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A nation must think before it acts.
On Aug. 22, ISIL’s leader Abu Bakr al-Baghdadi issued his first message to his followers in nearly a year, calling on them to carry out lone-wolf attacks in the West. The message should alarm policymakers about a potential new wave of terrorist attacks, but it also serves as a reminder of how far the group has fallen and, more broadly, of a longstanding problem with jihadist grand strategies that ISIL has not been able to solve.
Before ISIL, transnational jihadists including Osama bin Laden and Abu Musab al-Zarqawi, and the strategists Abu Bakr Naji and Abu Musab al-Suri, all tried and failed to achieve similar political objectives. The failure of ISIL’s grand strategy is just the latest iteration of a familiar problem. These actors all want to establish a caliphate on the ruins of Muslim nation-states and gradually expand its control, but to do this they must overcome the “aggregation problem”: how to turn disparate local successes into cross-border political impact and how to mobilize enough Muslims in support of the jihadists’ revolutionary vision.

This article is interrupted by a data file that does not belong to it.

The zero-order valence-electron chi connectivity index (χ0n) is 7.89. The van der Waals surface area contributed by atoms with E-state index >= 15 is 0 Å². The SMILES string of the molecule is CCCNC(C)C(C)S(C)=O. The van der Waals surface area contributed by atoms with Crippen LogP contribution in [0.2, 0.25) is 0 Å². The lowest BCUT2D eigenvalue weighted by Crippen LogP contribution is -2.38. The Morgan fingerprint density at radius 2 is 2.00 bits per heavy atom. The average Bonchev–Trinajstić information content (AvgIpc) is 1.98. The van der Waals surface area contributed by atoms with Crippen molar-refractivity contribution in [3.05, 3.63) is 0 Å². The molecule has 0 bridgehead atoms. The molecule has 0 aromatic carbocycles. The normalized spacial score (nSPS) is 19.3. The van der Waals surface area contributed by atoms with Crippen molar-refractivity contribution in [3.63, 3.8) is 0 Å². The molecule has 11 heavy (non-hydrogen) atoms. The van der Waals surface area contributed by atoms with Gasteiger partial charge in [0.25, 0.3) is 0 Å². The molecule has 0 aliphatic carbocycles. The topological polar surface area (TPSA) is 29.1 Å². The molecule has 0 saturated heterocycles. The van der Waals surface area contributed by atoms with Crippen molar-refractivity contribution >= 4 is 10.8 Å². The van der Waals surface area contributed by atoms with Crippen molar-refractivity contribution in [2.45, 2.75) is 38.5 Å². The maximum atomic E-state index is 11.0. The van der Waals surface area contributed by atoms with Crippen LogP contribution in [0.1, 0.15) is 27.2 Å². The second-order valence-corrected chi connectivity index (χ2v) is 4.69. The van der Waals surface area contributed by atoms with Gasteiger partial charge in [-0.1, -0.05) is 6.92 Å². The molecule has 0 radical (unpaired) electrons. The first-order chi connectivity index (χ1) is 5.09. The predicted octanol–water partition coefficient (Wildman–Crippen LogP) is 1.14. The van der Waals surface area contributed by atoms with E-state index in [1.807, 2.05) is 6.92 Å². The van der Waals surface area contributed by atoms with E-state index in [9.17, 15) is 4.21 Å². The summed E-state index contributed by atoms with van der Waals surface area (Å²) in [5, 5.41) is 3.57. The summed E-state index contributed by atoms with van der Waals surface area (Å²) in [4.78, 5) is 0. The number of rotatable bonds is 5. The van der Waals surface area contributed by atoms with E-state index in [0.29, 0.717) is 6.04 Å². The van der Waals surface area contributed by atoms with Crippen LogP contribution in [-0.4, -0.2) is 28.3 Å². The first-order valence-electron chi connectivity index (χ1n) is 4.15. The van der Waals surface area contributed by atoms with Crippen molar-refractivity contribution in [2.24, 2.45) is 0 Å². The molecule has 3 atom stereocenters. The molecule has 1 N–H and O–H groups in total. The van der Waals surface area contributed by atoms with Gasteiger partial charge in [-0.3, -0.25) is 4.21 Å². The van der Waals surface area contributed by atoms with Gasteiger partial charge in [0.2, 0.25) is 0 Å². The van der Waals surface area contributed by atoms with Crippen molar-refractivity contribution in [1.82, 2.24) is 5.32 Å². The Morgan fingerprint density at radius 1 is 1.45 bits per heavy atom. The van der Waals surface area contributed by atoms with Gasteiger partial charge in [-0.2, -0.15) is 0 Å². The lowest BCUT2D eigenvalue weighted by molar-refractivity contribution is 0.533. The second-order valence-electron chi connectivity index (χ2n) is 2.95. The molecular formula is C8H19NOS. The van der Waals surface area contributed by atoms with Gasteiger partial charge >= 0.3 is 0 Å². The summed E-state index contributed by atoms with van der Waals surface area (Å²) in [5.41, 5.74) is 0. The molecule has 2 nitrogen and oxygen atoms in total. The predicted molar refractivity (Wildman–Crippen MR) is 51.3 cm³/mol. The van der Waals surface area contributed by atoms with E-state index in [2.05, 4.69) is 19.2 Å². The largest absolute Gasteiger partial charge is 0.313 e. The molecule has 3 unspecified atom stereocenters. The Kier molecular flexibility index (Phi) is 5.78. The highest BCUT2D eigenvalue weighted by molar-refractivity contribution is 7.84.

Continue reading “Bound to Fail,” by FPRI Senior Fellow Barak Mendelsohn for War on the Rocks.